51 Post contains links usscvr : Back somewhat to the original question, the apparent cryptic nature of radio & TV designations in the US can even take a hilarious turn at times..
52 Post contains links and images Revelation : Well, I'd be darn sure to still use the ground rod before doing any work inside the beast. Then I wonder what they call KOCK-FM 101.3 MHz in Walsenbu
53 dxing : Of course but what you do is allow the capacitors to naturallly discharge which is preferable to the instant discharge a grounding stick does when yo
54 N1120A : Wait, you work/worked for KROQ (BTW, I knew that before seeing the photo, because only that station is crazy enough not to be on Mt. Wilson)?
55 kevinl1011 : Back then, KWST 106.1 was also on Flint Peak. They had more power and on rainy days, their signal would bleed through into our feed from the studio.
56 N1120A : Jed is still there, and still one of the best A&R DJs around. I haven't been listening late recently. Does he still do that late show?
57 phatfarmlines : In Arizona: KYOT = Coyote (Easy Listening channel- not one I personally listen to but typically played at doctor's / dentist's waiting area).
Top Of Page
Forum Index

This topic is archived and can not be replied to any more.

Printer friendly format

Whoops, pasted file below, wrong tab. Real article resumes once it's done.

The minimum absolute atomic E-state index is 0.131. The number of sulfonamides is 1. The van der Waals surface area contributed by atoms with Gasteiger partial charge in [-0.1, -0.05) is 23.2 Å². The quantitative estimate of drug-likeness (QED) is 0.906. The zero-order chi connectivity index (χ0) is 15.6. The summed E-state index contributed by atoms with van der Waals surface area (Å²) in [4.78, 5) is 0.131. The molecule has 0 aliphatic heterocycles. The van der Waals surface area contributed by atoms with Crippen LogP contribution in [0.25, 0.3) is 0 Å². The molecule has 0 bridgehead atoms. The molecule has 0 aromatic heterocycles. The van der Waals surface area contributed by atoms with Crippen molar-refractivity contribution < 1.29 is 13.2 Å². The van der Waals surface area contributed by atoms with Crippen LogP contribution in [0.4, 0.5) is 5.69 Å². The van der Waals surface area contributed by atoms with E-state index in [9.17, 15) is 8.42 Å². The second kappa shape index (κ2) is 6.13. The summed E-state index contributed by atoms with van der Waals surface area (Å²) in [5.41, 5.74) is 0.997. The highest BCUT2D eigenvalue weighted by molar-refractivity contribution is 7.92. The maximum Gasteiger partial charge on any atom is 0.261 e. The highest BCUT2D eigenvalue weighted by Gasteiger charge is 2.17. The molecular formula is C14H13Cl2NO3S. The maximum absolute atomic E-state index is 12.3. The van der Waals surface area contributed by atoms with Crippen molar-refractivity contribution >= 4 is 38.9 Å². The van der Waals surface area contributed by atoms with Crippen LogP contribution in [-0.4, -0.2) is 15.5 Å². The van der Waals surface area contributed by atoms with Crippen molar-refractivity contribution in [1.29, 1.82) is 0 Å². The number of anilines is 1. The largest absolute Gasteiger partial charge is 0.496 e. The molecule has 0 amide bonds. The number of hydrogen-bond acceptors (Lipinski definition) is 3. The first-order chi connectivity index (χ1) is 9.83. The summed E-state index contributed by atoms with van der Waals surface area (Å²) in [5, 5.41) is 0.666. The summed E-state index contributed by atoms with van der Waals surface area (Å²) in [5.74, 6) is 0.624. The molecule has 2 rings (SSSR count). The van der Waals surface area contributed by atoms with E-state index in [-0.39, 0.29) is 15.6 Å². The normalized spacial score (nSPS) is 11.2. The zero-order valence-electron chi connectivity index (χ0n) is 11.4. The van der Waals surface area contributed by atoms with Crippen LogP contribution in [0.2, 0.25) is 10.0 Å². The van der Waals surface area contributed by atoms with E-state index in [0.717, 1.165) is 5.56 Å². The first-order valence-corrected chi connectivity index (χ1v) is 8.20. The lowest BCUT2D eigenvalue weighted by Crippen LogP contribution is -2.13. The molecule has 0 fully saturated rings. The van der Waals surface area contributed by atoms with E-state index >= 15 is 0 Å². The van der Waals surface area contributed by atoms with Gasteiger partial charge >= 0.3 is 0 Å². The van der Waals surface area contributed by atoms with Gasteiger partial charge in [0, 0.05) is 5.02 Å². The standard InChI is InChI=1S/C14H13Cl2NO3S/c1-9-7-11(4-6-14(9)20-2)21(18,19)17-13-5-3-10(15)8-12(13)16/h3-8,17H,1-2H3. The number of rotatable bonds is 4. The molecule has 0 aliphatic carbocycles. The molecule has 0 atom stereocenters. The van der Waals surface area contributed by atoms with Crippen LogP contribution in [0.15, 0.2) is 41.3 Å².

Similar topics:More similar topics...
Soccer(Football)What's Happening In The US posted Sun May 2 2010 14:59:26 by njxc500
Drunkest Cities In The US. posted Thu Feb 4 2010 08:41:02 by FXramper
Most Toxic & Least Toxic Cities In The US... posted Wed Nov 4 2009 16:09:25 by Mike89406
Searching/buying Car In The US posted Tue Jun 2 2009 11:46:23 by Luxair
Cricket--Why Did It Never Become Popular In The US posted Sat May 16 2009 10:18:32 by CaliAtenza
Advice Plan A Vacation In The Us posted Wed Apr 15 2009 07:32:50 by Aak777
Where To Exchange 45,000 Fcfa In The US? posted Fri Mar 6 2009 08:15:27 by MaverickM11
Socialism In The US Good Or Bad? posted Thu Dec 11 2008 13:19:21 by JRDC930
Buying Laptops In The US With Non-English Keyboard posted Fri Nov 28 2008 15:29:41 by Pyrex
Most Obese; Sickest Town In The US. posted Sun Nov 23 2008 00:11:15 by HowSwedeitis